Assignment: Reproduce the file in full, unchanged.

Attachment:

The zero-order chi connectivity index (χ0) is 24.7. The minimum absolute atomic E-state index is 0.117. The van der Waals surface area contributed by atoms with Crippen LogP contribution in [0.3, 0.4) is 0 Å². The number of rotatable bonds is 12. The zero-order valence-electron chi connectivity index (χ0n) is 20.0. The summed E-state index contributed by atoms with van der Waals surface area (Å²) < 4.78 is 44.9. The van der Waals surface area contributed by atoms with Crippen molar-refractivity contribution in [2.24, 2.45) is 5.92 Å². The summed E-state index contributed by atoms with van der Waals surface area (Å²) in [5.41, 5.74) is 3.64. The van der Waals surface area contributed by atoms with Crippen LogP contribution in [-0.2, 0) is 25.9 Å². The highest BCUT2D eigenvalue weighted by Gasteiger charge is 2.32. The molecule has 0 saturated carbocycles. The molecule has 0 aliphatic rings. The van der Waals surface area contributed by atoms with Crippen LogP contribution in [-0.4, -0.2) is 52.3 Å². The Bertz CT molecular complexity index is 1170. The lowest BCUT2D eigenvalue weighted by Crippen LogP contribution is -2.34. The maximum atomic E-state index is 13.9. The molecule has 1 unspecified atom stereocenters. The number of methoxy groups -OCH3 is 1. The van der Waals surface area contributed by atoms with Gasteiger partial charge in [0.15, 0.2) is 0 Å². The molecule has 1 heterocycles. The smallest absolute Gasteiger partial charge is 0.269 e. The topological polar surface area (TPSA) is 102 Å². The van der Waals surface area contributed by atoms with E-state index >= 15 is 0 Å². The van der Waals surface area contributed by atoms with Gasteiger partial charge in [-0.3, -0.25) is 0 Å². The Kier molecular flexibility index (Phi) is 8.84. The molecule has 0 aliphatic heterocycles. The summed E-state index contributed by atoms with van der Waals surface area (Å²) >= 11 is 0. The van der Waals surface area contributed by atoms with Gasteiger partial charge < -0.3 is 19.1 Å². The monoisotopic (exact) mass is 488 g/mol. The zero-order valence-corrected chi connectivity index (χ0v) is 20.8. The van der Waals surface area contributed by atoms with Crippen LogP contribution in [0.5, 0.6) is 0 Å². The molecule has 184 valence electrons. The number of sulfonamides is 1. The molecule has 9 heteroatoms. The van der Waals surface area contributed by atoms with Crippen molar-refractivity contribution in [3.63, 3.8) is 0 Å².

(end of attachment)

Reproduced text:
The zero-order chi connectivity index (χ0) is 24.7. The minimum absolute atomic E-state index is 0.117. The van der Waals surface area contributed by atoms with Crippen LogP contribution in [0.3, 0.4) is 0 Å². The number of rotatable bonds is 12. The zero-order valence-electron chi connectivity index (χ0n) is 20.0. The summed E-state index contributed by atoms with van der Waals surface area (Å²) < 4.78 is 44.9. The van der Waals surface area contributed by atoms with Crippen molar-refractivity contribution in [2.24, 2.45) is 5.92 Å². The summed E-state index contributed by atoms with van der Waals surface area (Å²) in [5.41, 5.74) is 3.64. The van der Waals surface area contributed by atoms with Crippen LogP contribution in [-0.2, 0) is 25.9 Å². The highest BCUT2D eigenvalue weighted by Gasteiger charge is 2.32. The molecule has 0 saturated carbocycles. The molecule has 0 aliphatic rings. The van der Waals surface area contributed by atoms with Crippen LogP contribution in [-0.4, -0.2) is 52.3 Å². The Bertz CT molecular complexity index is 1170. The lowest BCUT2D eigenvalue weighted by Crippen LogP contribution is -2.34. The maximum atomic E-state index is 13.9. The molecule has 1 unspecified atom stereocenters. The number of methoxy groups -OCH3 is 1. The van der Waals surface area contributed by atoms with Gasteiger partial charge in [0.15, 0.2) is 0 Å². The molecule has 1 heterocycles. The smallest absolute Gasteiger partial charge is 0.269 e. The topological polar surface area (TPSA) is 102 Å². The van der Waals surface area contributed by atoms with E-state index >= 15 is 0 Å². The van der Waals surface area contributed by atoms with Gasteiger partial charge in [-0.3, -0.25) is 0 Å². The Kier molecular flexibility index (Phi) is 8.84. The molecule has 0 aliphatic heterocycles. The summed E-state index contributed by atoms with van der Waals surface area (Å²) >= 11 is 0. The van der Waals surface area contributed by atoms with Gasteiger partial charge < -0.3 is 19.1 Å². The monoisotopic (exact) mass is 488 g/mol. The zero-order valence-corrected chi connectivity index (χ0v) is 20.8. The van der Waals surface area contributed by atoms with Crippen LogP contribution in [0.5, 0.6) is 0 Å². The molecule has 184 valence electrons. The number of sulfonamides is 1. The molecule has 9 heteroatoms. The van der Waals surface area contributed by atoms with Crippen molar-refractivity contribution in [3.63, 3.8) is 0 Å².